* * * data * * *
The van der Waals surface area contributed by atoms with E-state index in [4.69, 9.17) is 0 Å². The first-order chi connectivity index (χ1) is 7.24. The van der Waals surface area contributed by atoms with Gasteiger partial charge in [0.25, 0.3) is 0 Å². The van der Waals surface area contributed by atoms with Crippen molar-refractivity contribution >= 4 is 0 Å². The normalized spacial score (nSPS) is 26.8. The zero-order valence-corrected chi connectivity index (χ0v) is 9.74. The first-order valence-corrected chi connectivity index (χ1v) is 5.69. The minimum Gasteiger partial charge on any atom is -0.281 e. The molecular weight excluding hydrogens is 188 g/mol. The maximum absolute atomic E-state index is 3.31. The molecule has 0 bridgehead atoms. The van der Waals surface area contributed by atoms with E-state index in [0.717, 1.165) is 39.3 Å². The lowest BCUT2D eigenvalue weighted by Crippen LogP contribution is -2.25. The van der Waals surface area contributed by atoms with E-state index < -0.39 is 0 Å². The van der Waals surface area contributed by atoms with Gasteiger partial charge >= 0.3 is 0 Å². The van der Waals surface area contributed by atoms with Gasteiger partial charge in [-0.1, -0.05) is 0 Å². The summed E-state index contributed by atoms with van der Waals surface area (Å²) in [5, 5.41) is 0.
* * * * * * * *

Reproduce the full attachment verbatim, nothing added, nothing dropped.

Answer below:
The van der Waals surface area contributed by atoms with E-state index in [4.69, 9.17) is 0 Å². The first-order chi connectivity index (χ1) is 7.24. The van der Waals surface area contributed by atoms with Gasteiger partial charge in [0.25, 0.3) is 0 Å². The van der Waals surface area contributed by atoms with Crippen molar-refractivity contribution >= 4 is 0 Å². The normalized spacial score (nSPS) is 26.8. The zero-order valence-corrected chi connectivity index (χ0v) is 9.74. The first-order valence-corrected chi connectivity index (χ1v) is 5.69. The minimum Gasteiger partial charge on any atom is -0.281 e. The molecular weight excluding hydrogens is 188 g/mol. The maximum absolute atomic E-state index is 3.31. The molecule has 0 bridgehead atoms. The van der Waals surface area contributed by atoms with E-state index in [0.717, 1.165) is 39.3 Å². The lowest BCUT2D eigenvalue weighted by Crippen LogP contribution is -2.25. The van der Waals surface area contributed by atoms with E-state index < -0.39 is 0 Å². The van der Waals surface area contributed by atoms with Gasteiger partial charge >= 0.3 is 0 Å². The van der Waals surface area contributed by atoms with Gasteiger partial charge in [-0.1, -0.05) is 0 Å². The summed E-state index contributed by atoms with van der Waals surface area (Å²) in [5, 5.41) is 0.